Steelers: As dynamic as Pittsburgh can be with its rushing attack, there are vulnerabilities when trying to defend the run. The Steelers allow 130 yards rushing per game, which ranks 22nd in the league. This means that Martin, Bobby Rainey and perhaps Mike James should have chances to take advantage of holes in Pittsburgh's defensive front. It's hard to discount the potential benefit that a strong Tampa Bay running game can have for Glennon. The more help the young quarterback receives, the better.
Buccaneers: Tampa Bay lost to two reserve quarterbacks in the season's opening weeks, so it was no shock when Falcons quarterback Matt Ryan ripped the Bucs for 286 yards passing with three touchdowns in Atlanta's rout in Week 3. Now, Roethlisberger awaits, and life won't get easier for a Bucs pass defense that has looked shaky without the presence of a sustained rush by the defensive line. Bottom line: Tampa Bay won't stay competitive if Roethlisberger has time to throw. If he's given room to operate, expect the Bucs' average of allowing 261.7 passing yards per game to swell.
Steelers: Probable -- RB Dri Archer (ankle); WR Darrius Heyward-Bey (illness); DE Brett Keisel (not injury related); TE Heath Miller (not injury related); S Troy Polamalu (not injury related); QB Ben Roethlisberger (not injury related); Questionable -- G Ramon Foster (ankle); Out -- LB Ryan Shazier (knee); CB Ike Taylor (forearm)
Buccaneers: Probable -- DE William Gholston (shoulder); WR Vincent Jackson (wrist); RB Doug Martin (knee); DT Gerald McCoy (hand); TE Austin Seferian-Jenkins (ankle); Questionable -- DE Michael Johnson (ankle); Doubtful -- QB Josh McCown (thumb); Out -- DE Larry English (hamstring); LB Mason Foster (shoulder)
DID YOU KNOW?
With the Bucs' loss to the Falcons in Week 3, Smith is leading the first 0-3 team of his 10-year coaching career.
"Yeah, in comparison to with the job that we've all done. None of us has done our jobs good enough, coaches, players and all." -- Smith, when speaking Wednesday about the job performance of quarterbacks coach Marcus Arroyo through the season's first three weeks. Arroyo is expected to accept a larger role with the announcement Tuesday that offensive coordinator Jeff Tedford will take an indefinite medical leave of absence.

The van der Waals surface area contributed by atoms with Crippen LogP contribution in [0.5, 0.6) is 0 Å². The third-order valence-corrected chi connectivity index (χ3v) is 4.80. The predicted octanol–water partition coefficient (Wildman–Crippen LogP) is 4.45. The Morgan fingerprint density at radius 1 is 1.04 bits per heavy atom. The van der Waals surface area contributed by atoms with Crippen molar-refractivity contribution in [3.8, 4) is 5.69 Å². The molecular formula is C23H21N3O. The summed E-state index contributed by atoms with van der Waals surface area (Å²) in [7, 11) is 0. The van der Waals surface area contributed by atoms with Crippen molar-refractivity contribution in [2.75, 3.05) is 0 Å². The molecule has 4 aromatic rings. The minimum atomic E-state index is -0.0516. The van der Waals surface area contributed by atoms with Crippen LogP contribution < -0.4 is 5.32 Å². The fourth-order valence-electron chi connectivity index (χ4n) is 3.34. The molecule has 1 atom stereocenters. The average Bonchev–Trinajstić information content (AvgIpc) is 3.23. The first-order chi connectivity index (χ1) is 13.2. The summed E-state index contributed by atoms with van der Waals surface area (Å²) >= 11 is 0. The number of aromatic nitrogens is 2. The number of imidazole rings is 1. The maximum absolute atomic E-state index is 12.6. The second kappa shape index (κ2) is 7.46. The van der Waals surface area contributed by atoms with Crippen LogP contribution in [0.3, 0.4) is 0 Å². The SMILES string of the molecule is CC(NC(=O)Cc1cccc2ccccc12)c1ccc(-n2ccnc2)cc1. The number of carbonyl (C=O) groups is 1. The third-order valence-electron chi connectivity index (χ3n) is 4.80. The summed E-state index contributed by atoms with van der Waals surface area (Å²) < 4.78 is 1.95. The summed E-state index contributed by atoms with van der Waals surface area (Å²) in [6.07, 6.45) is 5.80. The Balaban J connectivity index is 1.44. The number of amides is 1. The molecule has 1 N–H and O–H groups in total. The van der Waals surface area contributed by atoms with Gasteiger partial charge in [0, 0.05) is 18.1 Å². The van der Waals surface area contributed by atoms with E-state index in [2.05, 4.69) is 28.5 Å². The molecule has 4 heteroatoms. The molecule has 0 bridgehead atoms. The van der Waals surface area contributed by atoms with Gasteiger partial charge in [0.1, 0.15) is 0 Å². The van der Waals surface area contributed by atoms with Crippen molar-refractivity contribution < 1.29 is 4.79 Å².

"The collective effort of the staff will be exactly the same. I think that's the way we've handled it the best because, again, it goes back to the questioning before: You're down a coach. The collective effort of all of us is continuing to be ramped up and that's got to stay the way it is." -- Arroyo, when speaking Wednesday about the offensive staff's outlook in moving forward without Tedford. Arroyo called the Bucs' plays through the season's first three weeks, with Tedford serving as an "extra pair of eyes" in the first two.
"Any time that you done have a guy of Gerald's caliber, it definitely makes a difference. To have him back, not just his play on the field, but the emotion that he plays with and the confidence that he brings to the defense and the entire team, it would be great for our defense and great for our team if he's able to make it back." -- Defensive coordinator Leslie Frazier, when speaking Thursday about the possibility of McCoy returning Sunday after sustaining a broken left hand in a Week 2 loss to the St. Louis Rams. McCoy sat out the Week 3 loss to the Falcons.
"We're in a tough situation right now. We're 0-3 and we're trying to fight our way back. This is step one of it. We need a win this week and that's what we're going up there to do: play our best football that we've played so far." -- Guard Logan Mankins, when speaking Friday about the Bucs' attempt to earn their first victory against the Steelers. Glennon is expected to start in McCown's place.
The Bucs play at the New Orleans Saints at 1 p.m. Oct. 5. Tampa Bay has lost its last five games against New Orleans, the most recent victory coming on Oct. 16, 2011, at Raymond James Stadium.